Infrastructure that works


By Maryann O. Keating, Ph.D.

Infrastructure is complicated; there are no easy answers. Yet, crumbling bridges, unsafe water, inadequate airports, antiquated ports and weak cyber insecurity threaten our nation’s health, safety, and economic future.

Confusion reigns as the U.S. Congress debates a $3.5 trillion dollar spending package in addition to another trillion or so associated with a bipartisan infrastructure bill. Lack of expertise in infrastructure engineering inhibits most Americans from commenting. However, there is no genius is available to solve this dilemma, and it is foolish for every suggestions to carry equal weight. To address U.S. infrastructure successfully, residents need to share informed opinions.

The last duty of government according to Adam Smith, writing in 1776, is to erect and maintain public institutions and public works. Smith argued that public works create benefits to society as a whole, but a private individual or group cannot generally be expected to erect or maintain them Smith. Presently, however, large corporations can raise large amounts of capital exceeding some nations’ gross national product. The case for government provision is based on the degree to which infrastructure holds characteristics associated with public goods.

In comparison with national defense and the rule of law, infrastructure shares some but not all characteristics of a public good. Public goods are defined in terms of two characteristics, non-exclusivity and non-rivalry. It is relatively easy to exclude others from consuming your private goods, but not the street in front of your home. Public lighthouses were an example of non-rivalry; the per-unit amount of benefits provided did not decline with one more ship guided by the light.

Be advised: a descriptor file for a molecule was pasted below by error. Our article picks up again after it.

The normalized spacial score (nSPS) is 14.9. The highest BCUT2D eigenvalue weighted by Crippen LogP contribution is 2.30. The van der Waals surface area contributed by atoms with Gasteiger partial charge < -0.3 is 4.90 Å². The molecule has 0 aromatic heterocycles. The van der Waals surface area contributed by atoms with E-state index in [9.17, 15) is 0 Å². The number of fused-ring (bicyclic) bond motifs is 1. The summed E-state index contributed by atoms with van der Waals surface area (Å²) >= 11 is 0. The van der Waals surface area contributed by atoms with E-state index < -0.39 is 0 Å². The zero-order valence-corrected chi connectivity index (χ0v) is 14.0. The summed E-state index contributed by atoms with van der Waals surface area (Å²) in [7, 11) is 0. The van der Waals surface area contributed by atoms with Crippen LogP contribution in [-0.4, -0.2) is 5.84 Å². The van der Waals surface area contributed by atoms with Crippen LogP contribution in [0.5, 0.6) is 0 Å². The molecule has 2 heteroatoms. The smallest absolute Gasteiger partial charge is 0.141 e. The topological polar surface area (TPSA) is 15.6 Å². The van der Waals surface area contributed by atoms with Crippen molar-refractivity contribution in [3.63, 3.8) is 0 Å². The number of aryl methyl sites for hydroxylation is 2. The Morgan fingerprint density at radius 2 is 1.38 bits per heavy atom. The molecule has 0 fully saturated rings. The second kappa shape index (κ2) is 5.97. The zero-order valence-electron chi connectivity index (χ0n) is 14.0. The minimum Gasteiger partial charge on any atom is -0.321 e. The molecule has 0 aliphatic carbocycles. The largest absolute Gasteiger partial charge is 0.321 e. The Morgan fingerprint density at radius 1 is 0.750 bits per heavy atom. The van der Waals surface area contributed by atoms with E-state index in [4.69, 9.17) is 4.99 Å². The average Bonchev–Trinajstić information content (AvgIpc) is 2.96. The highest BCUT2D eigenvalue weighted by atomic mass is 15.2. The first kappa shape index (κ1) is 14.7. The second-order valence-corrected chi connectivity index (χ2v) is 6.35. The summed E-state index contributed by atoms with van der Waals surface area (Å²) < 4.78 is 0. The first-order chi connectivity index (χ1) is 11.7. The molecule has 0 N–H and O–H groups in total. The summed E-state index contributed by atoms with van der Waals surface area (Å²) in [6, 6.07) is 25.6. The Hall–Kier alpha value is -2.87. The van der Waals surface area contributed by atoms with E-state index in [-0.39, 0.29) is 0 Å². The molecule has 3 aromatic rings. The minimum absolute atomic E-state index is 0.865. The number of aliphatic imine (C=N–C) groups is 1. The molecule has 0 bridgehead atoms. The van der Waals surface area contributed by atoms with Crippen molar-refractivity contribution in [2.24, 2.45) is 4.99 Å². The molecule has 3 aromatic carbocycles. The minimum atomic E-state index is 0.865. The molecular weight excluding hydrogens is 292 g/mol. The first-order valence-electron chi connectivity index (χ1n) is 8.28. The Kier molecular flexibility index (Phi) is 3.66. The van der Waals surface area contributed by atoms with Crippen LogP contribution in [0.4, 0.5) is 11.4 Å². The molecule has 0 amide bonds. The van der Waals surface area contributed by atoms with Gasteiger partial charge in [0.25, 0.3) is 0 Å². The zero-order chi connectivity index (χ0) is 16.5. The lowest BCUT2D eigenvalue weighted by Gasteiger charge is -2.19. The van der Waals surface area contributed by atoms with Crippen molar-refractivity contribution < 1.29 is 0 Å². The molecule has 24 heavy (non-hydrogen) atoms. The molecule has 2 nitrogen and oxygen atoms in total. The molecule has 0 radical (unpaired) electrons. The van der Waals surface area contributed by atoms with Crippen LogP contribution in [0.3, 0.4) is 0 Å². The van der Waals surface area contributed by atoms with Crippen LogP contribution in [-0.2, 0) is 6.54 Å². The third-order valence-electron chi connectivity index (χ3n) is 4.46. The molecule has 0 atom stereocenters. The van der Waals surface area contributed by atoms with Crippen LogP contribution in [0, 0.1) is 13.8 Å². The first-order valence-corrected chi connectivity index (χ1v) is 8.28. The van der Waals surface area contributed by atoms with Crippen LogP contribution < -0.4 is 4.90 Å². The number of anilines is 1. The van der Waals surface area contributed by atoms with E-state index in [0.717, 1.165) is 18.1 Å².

Roads, airports and flood control projects share, to some degree, the nature of a public good, limited ability to exclude and over-use of existing infrastructures. The key is whether there exists a cost-effective way to exclude individuals once the public good is provided and how to deal with congestion.

Infrastructure offer individuals and firms access to transportation, communication, commercial and social activity, potable water, safety from environmental extremes and energy. There is no clear theoretical distinction between infrastructure falling within government provision and that of the private market economy. In practice, however, the government’s role is justified politically by historical precedent, macroeconomic and social concerns, plus geo-strategic positioning.

Avoiding transfers of benefits and costs is impossible, whenever infrastructure is publicly available. Those, who never visit a National Park, may receive intangible benefits in knowing that these parks merely exist.

For others, pride in maintaining natural resources is important. Residents of Fort Wayne, for example, recently celebrated “Mama Jo,” a tunnel-boring machine that dug through five miles of bedrock. The 14-year construction endeavor will handle 850 million gallons of combined sewage every day. This should result in public benefits such as cleaner rivers and private benefits to a subset of 45,000 residents experiencing basement backups and street flooding.

Infrastructure policy requires a framework for defining public as compared to private goods, a critical distinction lacking in the proposed bills. Also lacking is a discussion of net benefits spread over time, a fundamental characteristic of infrastructure.

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